A Unity of Goodwill

By: Daniel Baisier, Class of 2022

Unity: it seemed to be the Biden campaign’s favorite word. Since January, it has also become a subject of mockery by Biden’s critics. When Congress passed a $1.9 trillion COVID stimulus bill along party lines and when Biden took jabs at Republican-backed changes to voting laws, Republicans joked about whether they were seeing the supposed “unity” that Biden had promised. In other words, they criticized him for failing to achieve a unity that includes Republican voters and politicians supporting him.

To be fair, these critics arguably have a point. We can choose to identify unity as synonymous with bipartisanship or with 80+% public support. And that definition is certainly intuitive, logical, and defensible. We’ve even seen blips of this type of unity in recent history. Examples include the recent U.S. Innovation and Competition Act, March 2020’s COVID stimulus, and several post-9/11 actions like the USA PATRIOT ACT, the authorization of the invasion of Afghanistan, and the authorization of the invasion of Iraq. In short, this type of unity has materialized.

But it also hasn’t been sustainable. In all of the aforementioned instances, partisan warfare soon resumed. It seems that—absent some great national crisis—unity of this sort has been hard to come by in the 21st century.

Instead, I propose a more realistic and sustainable type of unity: a unity of goodwill. Unity, when conceived of this way, consists of one core pillar: good-faith, thoughtful consideration.

Let’s break that down.

The element of “good faith” means that everyone involved in a policy disagreement approaches that discussion with the intention of solving the problem at hand. They might find that the disagreement lies in identifying what the problem is, but even that fundamental disagreement can be a good-faith one. Good faith also requires that parties not enter a discussion seeking to “win” an argument or embarrass an opponent. I will be the first to admit that this part is not easy. I love to argue, and I can almost always find some way to dig in my heels on my position. However, we have to resist that temptation. We have to keep our focus on honestly seeking to solve the problem at hand. Finally, we have to acknowledge that our opponents—no matter their beliefs—are approaching the discussion from a place of good faith. If we don’t, then we can easily discount their beliefs as ill-intentioned and therefore shut down any chance of productive conversation.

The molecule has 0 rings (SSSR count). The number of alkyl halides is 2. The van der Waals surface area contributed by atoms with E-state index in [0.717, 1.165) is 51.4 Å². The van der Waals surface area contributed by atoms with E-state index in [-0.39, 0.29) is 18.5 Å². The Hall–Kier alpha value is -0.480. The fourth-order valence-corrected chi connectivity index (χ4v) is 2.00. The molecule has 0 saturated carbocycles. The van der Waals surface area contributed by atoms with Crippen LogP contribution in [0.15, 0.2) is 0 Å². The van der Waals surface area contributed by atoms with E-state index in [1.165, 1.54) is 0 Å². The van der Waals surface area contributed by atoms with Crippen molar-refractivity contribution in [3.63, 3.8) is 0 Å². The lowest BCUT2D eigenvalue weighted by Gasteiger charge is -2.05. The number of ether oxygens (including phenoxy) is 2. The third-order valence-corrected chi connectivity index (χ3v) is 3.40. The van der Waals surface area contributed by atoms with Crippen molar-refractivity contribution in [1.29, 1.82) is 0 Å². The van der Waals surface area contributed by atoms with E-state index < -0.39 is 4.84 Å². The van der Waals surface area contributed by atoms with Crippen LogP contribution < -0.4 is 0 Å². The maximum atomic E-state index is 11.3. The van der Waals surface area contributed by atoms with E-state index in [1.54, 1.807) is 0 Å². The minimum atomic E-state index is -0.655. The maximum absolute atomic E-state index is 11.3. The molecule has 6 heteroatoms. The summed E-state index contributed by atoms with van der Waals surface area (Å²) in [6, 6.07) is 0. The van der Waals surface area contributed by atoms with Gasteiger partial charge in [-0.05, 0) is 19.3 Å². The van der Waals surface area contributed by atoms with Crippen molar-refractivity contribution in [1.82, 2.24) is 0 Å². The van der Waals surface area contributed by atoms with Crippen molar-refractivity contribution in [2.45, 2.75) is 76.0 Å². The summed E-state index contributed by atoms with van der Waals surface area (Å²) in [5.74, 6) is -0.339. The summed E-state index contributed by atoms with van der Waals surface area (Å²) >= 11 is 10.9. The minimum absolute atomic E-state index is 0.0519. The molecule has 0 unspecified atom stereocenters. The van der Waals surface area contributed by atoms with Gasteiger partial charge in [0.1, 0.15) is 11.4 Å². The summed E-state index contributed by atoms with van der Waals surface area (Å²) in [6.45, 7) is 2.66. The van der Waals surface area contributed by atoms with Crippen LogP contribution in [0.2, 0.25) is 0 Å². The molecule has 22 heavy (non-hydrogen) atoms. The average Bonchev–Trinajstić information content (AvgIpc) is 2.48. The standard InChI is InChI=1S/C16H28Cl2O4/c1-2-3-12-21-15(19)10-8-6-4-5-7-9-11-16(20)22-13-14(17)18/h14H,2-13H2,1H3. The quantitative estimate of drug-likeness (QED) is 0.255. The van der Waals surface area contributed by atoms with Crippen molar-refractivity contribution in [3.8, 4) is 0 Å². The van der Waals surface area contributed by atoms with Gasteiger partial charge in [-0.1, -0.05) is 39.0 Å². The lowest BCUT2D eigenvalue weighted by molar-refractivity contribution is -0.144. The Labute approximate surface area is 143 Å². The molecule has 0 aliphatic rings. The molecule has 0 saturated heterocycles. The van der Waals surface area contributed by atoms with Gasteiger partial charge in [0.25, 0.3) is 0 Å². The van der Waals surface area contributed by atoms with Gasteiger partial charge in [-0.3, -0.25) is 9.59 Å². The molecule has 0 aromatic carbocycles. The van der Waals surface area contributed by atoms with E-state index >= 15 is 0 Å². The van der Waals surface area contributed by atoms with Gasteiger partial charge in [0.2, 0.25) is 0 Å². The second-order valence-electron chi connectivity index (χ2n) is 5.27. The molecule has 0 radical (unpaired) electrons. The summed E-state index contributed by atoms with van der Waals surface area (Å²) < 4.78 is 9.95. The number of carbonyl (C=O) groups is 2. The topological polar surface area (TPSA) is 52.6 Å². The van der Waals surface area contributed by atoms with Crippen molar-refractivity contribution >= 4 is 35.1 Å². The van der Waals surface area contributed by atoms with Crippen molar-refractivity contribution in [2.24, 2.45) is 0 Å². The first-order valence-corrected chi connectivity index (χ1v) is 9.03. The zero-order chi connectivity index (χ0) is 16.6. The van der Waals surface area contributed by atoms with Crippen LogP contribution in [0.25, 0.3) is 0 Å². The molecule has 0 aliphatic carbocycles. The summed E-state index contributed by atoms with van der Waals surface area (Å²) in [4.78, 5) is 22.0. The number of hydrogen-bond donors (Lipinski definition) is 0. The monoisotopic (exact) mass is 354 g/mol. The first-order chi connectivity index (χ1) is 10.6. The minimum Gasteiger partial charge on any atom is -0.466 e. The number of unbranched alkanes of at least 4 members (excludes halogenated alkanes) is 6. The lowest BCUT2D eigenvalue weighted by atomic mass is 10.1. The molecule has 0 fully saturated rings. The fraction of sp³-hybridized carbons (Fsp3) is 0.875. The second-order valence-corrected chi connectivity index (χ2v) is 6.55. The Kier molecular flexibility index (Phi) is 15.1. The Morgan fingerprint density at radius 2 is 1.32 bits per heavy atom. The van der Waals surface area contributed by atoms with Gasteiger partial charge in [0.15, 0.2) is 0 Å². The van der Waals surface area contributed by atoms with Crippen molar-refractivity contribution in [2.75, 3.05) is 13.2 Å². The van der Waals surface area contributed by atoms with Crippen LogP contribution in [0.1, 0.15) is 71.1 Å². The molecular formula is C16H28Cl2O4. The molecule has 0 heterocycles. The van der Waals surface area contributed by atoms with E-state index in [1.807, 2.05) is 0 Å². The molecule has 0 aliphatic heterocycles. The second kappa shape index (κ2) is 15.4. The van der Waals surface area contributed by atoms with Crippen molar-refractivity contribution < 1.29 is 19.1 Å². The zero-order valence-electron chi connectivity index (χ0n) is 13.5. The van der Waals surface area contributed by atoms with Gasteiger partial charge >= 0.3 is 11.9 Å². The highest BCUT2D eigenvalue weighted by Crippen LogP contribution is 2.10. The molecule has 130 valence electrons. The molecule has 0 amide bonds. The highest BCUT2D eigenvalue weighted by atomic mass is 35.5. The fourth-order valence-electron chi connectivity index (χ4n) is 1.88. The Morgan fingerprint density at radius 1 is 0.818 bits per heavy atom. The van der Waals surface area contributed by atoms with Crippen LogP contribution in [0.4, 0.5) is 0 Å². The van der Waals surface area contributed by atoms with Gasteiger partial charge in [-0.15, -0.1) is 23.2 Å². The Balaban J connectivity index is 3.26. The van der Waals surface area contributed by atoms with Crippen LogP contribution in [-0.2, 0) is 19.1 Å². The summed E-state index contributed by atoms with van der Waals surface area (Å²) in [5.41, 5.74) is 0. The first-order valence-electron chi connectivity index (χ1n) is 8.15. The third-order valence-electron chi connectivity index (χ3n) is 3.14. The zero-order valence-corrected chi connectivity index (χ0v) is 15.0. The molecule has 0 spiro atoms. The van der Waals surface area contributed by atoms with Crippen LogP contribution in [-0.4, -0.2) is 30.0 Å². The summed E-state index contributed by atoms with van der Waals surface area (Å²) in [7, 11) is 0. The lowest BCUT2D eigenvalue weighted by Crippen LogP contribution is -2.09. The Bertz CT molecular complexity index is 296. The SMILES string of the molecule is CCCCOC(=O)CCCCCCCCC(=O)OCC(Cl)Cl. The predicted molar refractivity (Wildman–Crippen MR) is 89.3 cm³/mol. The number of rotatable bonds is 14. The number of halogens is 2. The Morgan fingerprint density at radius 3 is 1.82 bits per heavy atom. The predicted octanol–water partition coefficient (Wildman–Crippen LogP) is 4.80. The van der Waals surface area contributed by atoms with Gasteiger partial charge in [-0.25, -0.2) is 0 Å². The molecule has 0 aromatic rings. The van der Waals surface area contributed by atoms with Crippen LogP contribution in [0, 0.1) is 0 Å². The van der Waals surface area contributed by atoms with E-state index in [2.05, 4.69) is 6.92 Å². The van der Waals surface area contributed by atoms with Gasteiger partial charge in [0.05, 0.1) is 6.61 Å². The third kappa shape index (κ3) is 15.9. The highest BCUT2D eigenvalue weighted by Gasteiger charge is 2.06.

The element of “thoughtful consideration” entails careful consideration of facts and arguments. This concept is straightforward enough, but I’d add several clarifications to it. In order to make it work, we have to avoid motivated reasoning: seeking to confirm our pre-existing position when approaching inductive analysis. Thoughtful consideration also requires that participants in a policy discussion consider that others might have different values, priorities, and perspectives when analyzing decisions, and those differences might make agreement impossible. The differences might be irreconcilable, and that’s okay. Further, thoughtful consideration requires acknowledging uncertainty. In virtually every public policy debate, we are ultimately uncertain about outcomes. We can make logical guesses based on past experiences or research, but at the end of the day, we have to always be humble enough to acknowledge that we can be wrong. In other words, all parties involved have to accept that they don’t know everything.

“Good-faith, thoughtful consideration” surely sounds nice, but is it workable? Well, that’s where I actually have realistic hope. When discussing policies in person with people, I have almost universally found that they are willing to have these types of conversations.

Further, my definition of unity creates a system that everyone can buy into. It can confer legitimacy on outcomes as having come from a fundamentally fair and thoughtful process. When coupled with democratic decision-making structures, it ensures that an informed populace made a decision via an intuitively fair process.

This type of unity is less focused on outcomes and more focused on processes and approaches. It prioritizes dispositions. In other words, it’s a unity of goodwill. Goodwill towards opponents and goodwill towards the community at large. By aspiring to this type of unity, we may not create a perfect union, but we may create a more perfect one.

Daniel Baisier

Vanderbilt University, Class of 2022

Majors: Economics and Political Science

Hometown: Atlanta, GA





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